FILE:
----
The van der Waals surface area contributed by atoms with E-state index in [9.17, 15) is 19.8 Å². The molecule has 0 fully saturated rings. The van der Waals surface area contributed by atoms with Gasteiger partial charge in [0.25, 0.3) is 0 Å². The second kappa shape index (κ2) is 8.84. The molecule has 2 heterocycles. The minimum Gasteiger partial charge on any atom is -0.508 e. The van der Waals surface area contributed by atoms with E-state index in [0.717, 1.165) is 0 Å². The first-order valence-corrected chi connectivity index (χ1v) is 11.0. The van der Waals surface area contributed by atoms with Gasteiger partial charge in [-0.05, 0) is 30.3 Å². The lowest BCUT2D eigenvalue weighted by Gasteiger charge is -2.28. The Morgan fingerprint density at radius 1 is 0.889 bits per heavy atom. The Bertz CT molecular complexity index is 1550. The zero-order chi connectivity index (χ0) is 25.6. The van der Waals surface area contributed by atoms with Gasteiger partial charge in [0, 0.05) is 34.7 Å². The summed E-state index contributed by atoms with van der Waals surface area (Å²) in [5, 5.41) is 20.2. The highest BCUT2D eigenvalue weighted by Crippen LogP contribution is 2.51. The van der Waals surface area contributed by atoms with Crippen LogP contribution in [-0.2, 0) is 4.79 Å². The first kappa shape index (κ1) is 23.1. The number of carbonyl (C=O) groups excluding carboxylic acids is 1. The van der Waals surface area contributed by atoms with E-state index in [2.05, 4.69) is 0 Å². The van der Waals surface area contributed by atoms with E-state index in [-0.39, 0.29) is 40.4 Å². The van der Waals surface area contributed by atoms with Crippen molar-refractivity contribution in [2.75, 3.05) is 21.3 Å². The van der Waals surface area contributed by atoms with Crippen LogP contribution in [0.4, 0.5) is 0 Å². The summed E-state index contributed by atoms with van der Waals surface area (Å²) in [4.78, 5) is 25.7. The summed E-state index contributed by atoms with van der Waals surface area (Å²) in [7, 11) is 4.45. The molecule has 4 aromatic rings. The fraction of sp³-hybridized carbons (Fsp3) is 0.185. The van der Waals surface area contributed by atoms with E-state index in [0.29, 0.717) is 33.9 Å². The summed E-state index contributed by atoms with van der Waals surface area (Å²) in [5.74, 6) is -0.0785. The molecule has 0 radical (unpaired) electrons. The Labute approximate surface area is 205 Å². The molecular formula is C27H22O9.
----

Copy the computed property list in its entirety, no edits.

The van der Waals surface area contributed by atoms with E-state index in [9.17, 15) is 19.8 Å². The molecule has 0 fully saturated rings. The van der Waals surface area contributed by atoms with Gasteiger partial charge in [0.25, 0.3) is 0 Å². The second kappa shape index (κ2) is 8.84. The molecule has 2 heterocycles. The minimum Gasteiger partial charge on any atom is -0.508 e. The van der Waals surface area contributed by atoms with E-state index in [0.717, 1.165) is 0 Å². The first-order valence-corrected chi connectivity index (χ1v) is 11.0. The van der Waals surface area contributed by atoms with Gasteiger partial charge in [-0.05, 0) is 30.3 Å². The lowest BCUT2D eigenvalue weighted by Gasteiger charge is -2.28. The Morgan fingerprint density at radius 1 is 0.889 bits per heavy atom. The Bertz CT molecular complexity index is 1550. The zero-order chi connectivity index (χ0) is 25.6. The van der Waals surface area contributed by atoms with Gasteiger partial charge in [0, 0.05) is 34.7 Å². The summed E-state index contributed by atoms with van der Waals surface area (Å²) in [5, 5.41) is 20.2. The highest BCUT2D eigenvalue weighted by Crippen LogP contribution is 2.51. The van der Waals surface area contributed by atoms with Crippen LogP contribution in [-0.2, 0) is 4.79 Å². The first kappa shape index (κ1) is 23.1. The number of carbonyl (C=O) groups excluding carboxylic acids is 1. The van der Waals surface area contributed by atoms with E-state index in [2.05, 4.69) is 0 Å². The van der Waals surface area contributed by atoms with E-state index in [-0.39, 0.29) is 40.4 Å². The van der Waals surface area contributed by atoms with Crippen molar-refractivity contribution in [2.75, 3.05) is 21.3 Å². The van der Waals surface area contributed by atoms with Crippen LogP contribution in [0.4, 0.5) is 0 Å². The summed E-state index contributed by atoms with van der Waals surface area (Å²) in [4.78, 5) is 25.7. The summed E-state index contributed by atoms with van der Waals surface area (Å²) in [7, 11) is 4.45. The molecule has 4 aromatic rings. The fraction of sp³-hybridized carbons (Fsp3) is 0.185. The van der Waals surface area contributed by atoms with E-state index in [0.29, 0.717) is 33.9 Å². The summed E-state index contributed by atoms with van der Waals surface area (Å²) in [5.74, 6) is -0.0785. The molecule has 0 radical (unpaired) electrons. The Labute approximate surface area is 205 Å². The molecular formula is C27H22O9.